This week we hit “Equal Pay Day” on Tuesday, a day which symbolizes the extra days women must work to make the same salary as her male peers did last year.
According to the Demystifying The Gender Pay Gap survey by Glassdoor, the biggest myth about the gender pay gap is that it doesn’t exist at all, as 7 in 10 employees across seven countries assumed men and women received the same pay for the same work. But even when narrowed down to an apples-to-apples comparison within companies, researchers found a significant gender gap exists.
The Apples-to-Oranges Gap
Every time the gender pay gap comes up, it seems we have the apples-to-oranges data and the apples-to-apples data. Apples-to-oranges data compares men’s earnings to women’s earnings without breaking down the factors at play.
The recent Catalyst data summary of Women’s Earnings And Income reports that in the U.S. in 2014, women earned 79% as much as men in annual earnings. Based on Census data of median weekly earnings in 2015, full-time working women earned 81% as much as men, but only 72% as much within full-time management, professional, and related occupations.
Data has shown that female income tends to level off around age 35-40, as gendered workplace penalties reach full swing, while male income doesn’t level until 50-55 years old. The American Association of University Women reports that “women are typically paid about 90 percent of what men are paid until around the age of 35, at which point median earnings for women start to grow much more slowly than median earnings for men. From around age 35 through retirement, women are typically paid 75 to 80 percent of what men are paid.”
This difference has a significant impact on women’s lives, resulting in an average of $10,800 less in annual earnings, or nearly a half million dollars across a career, and a dramatically lower retirement security (44% less median income) for longer-living women, which ultimately spells an economy issue.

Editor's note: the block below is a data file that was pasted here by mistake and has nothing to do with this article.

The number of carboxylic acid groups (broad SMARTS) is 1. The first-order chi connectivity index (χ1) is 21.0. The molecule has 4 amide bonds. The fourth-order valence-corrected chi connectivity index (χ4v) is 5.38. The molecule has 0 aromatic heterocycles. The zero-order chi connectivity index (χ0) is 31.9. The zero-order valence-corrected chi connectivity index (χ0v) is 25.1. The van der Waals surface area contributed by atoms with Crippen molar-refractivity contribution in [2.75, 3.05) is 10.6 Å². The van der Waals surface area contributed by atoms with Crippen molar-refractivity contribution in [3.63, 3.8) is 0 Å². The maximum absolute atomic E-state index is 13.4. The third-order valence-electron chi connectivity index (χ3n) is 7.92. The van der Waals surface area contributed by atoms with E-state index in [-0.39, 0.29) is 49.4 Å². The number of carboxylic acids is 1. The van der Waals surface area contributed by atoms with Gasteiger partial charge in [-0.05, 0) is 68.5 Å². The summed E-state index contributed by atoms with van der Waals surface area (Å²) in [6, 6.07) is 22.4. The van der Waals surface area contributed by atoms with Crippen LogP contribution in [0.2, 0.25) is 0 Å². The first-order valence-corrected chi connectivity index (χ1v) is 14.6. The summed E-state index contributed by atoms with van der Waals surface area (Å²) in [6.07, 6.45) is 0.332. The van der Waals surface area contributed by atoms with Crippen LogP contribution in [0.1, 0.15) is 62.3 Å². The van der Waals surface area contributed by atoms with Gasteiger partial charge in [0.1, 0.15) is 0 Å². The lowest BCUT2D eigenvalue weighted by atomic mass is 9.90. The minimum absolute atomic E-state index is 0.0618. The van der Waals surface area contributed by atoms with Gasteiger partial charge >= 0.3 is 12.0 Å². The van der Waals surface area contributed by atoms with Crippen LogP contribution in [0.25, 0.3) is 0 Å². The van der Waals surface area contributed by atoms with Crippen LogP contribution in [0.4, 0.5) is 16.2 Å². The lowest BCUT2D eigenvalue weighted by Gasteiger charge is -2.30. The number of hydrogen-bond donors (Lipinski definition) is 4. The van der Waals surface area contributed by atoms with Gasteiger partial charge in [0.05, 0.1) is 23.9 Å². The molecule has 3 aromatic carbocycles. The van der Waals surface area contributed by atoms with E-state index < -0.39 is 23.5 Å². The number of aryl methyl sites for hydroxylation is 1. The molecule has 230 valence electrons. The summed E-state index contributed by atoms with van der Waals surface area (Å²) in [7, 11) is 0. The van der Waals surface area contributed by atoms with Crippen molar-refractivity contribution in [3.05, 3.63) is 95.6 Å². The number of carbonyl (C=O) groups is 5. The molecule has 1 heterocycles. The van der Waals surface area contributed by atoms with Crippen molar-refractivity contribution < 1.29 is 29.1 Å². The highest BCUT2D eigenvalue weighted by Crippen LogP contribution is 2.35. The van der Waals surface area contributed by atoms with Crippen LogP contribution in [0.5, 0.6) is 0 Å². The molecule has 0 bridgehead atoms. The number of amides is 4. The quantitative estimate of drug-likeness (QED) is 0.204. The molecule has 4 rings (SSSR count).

The Apples-to-Apples Gap
In their recent survey, Glassdoor created apples-to-apples salary comparisons by factoring in “differences in education, experience, age, location, job title, industry and even company.”
In the U.S, they found an apples-to-oranges 24% pay gap, or that women earned 76% as much as men. When they controlled for age, education, and years of experience, the gap was 19%.
When they looked at the same job title at the same employer at the same location, the highly “adjusted”apples-to-apples gap was still 5.4% – women earned 94.6 cents on the dollar of her male peer sitting next to her.
For a full-time working woman at median earnings, that’s a $2,140 loss per year. But for a woman who earns $100,000 a year, the loss is $5,400 annually.
The “adjusted gap”also increased with age – 6.2% at 35-44 years old, 9.5% at 45-54 years old, and 10.5% at 55-64 years old.
Among industries, the “adjusted”pay gap for insurance was among the biggest at 7.2% and finance was 6.4%. Among occupations, C-Suite professionals had one of the largest gender pay gaps (27.7%).
Apples-to-Oranges Is Still a Gender Bias Issue
Gender bias is still a significant driver of an apples and oranges comparison – it’s a big factor of the context that makes the difference exist at all.
According to Robert Hohman, CEO of Glassdoor, “occupational sorting”explains 54% of the overall “unadjusted”pay gap – the sorting of men and women into different industries and different roles in the economy, through non-subtle and subtle societal influences.
Education and experience were minor factors of explanation (14%). In fact, an April Gender Pay Inequality report from the U.S. Congress Joint Economic Committee stated, “The typical woman with a graduate degree earns $5,000 less than the typical man with a bachelor’s degree,”and that “women’s median earnings are lower at every level of education.”
Sincerity Is Transparency
Recent executive proposals by President Obama to target the gender pay gap by having the Equal Employment Opportunity Commission collect companies salary data has prompted reactions of government overreach, but the overall intention is to get targeted with a persistent problem.
As long as the persistent gender gap belongs to everyone, it belongs to nobody, and that’s why transparency matters. 70% of employees feel salary transparency is good for employee satisfaction and for business.
Certainly, a pointed finger sparks transparency, especially if it’s being pointed publicly or by shareholders, and especially if there’s nothing to hide. With the recent Glassdoor finding that female computer programmers experience one of the highest “adjusted”occupation pay gaps at 28.3%, the big names in Tech have been coming out to champion their equal pay.
On Monday, both Facebook and Microsoft announced publicly that men and women earn equally at their companies. Amazon and Apple have publicly stated similar findings based on employee pay surveys, prompted by shareholder proposals requesting disclosure of pay equity assessments, filed or co-filed by Pax World. Intel also shared their equal pay findings recently.
Now what if companies began to feel the same external pressure to disclose their C-Suite pay findings around that whopping 27.7% discrepancy?
When it comes to the gender pay gap, it seems the only real language of sincerity is indeed transparency, and companies have the chance now to use it.
By Aimee Hansen